Easily the most depressingly necessary sequel of the season, ''An Inconvenient Sequel: Truth To Power'' finds former Vice-President Al Gore continuing his crusade to save the environment from the very real perils of climate change by convincing governmental leaders at home and abroad to invest in renewable energy systems while bearing witness to the destruction that has been wrought as a result of ignoring the problem in the decade since the release of ''An Inconvenient Truth'' a decade earlier--large chunks of the ice shelves in the polar regions are melting away, the beachfronts of Miami are threatened by rising waters and Hurricane Sandy winds up flooding the Ground Zero site. All seems well when the Paris Accords are signed in 2015 but, at the risk of spoiling things for less aware viewers, let me just say that the ending of the film had to be changed between its premiere at Sundance this past January and its current release.
Watching ''An Inconvenient Sequel,” I found myself having more or less the same reaction to it that I did with its predecessor. As before, I came away from it feeling a mixture of anger at the things being shown and the intransigence of some people and groups who are more concerned with lining their pockets than in helping to take care of the planet in even the smallest of ways and admiration for Gore's dogged attempts to right those wrongs in whatever way he and thousands of others can before it is too late. At the same time, however, there is the unmistakable sense that the film is preaching to the choir instead of trying to attract new people to the cause. This isn't necessarily a flaw, I suppose, and it is still probably worth a look for those with an interest in the subject (assuming that a lack of visual flash is not a deal breaker for you) but as a means of potentially converting new people to the cause, it does come up a little short.
If you ever found yourself wondering what a mash-up of David Lynch's undeservedly underseen film ''The Straight Story'' and Bill Murray's deservedly underseen ''Larger Than Life'' might look like if someone were crazy enough to pursue such a thing, then the Thai import ''Pop Aye'' is going to be right up your alley. An aging architect (Thaneth Warakulnukroh) facing a personal and professional crossroads--he is being edged out at his job by his much younger co-workers and his wife is far more interested in her personal sex toy than in anything having to do with him--is walking down the street in Bangkok when he astoundingly comes across what he believe is the same elephant that he befriended and helped raise in the remote village where he grew up with his uncle. Possibly as a way of reconnecting with both a beloved friend and a time when life held so much promise, he impulsively purchases the elephant and sets off on a journey across the entire country in order to return his friend to his uncle’s farm. Along the way, he has the requisite number of misadventures and run-ins with colorful people that are interspersed with flashback to this idyllic childhood days.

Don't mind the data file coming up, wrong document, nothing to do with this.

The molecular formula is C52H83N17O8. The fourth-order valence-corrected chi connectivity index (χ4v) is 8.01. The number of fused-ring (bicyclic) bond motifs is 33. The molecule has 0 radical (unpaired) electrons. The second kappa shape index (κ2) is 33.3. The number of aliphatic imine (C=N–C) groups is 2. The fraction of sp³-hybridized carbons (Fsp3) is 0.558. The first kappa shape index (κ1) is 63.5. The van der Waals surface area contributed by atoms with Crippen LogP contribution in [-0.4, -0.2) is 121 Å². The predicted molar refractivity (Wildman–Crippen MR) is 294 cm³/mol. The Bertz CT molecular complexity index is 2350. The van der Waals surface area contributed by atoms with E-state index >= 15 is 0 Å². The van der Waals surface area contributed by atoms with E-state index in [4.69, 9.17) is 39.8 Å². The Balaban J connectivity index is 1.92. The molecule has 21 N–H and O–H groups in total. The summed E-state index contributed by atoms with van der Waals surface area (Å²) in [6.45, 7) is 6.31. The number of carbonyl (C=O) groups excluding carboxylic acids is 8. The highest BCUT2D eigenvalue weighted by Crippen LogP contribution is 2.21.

It sounds charming enough, I suppose, but ''Pop Aye'' (and yes, the title is explained) is one of those films that sounds appealing enough in theory but never quite comes together in practice. For one thing, once you get past the undeniably unusual premise, writer-director Kirsten Tan never quite figures out what to do with it--there are the requisite number of weird developments, kooky characters and life lessons to be learned but they are of the kind that have been seen in most movies involving road trips and trying to regain the past with nothing new thrown into the mix aside from a few decidedly adult-oriented moments seemingly thrown in to keep it from being written off as merely a children's movie. The other problem is that the main character--okay, the main biped character--is really not very interesting and it becomes increasingly difficult to care as he goes through his literal and metaphorical paces on his way to being a better person. On the other hand, the elephant is a real scene-stealer who genuinely does capture ones attention, both by his sheer size and by his hilariously implacable reactions to the various misadventures he and his friend encounter along the way. He is great to watch but as a whole, ''Pop Aye'' is so inconsequential that even he will no doubt find himself forgetting about the whole thing before too long.
link directly to this feature at http://www.hollywoodbitchslap.com/feature.php?feature=4071
originally posted: 08/04/17 10:40:39
last updated: 08/04/17 15:50:17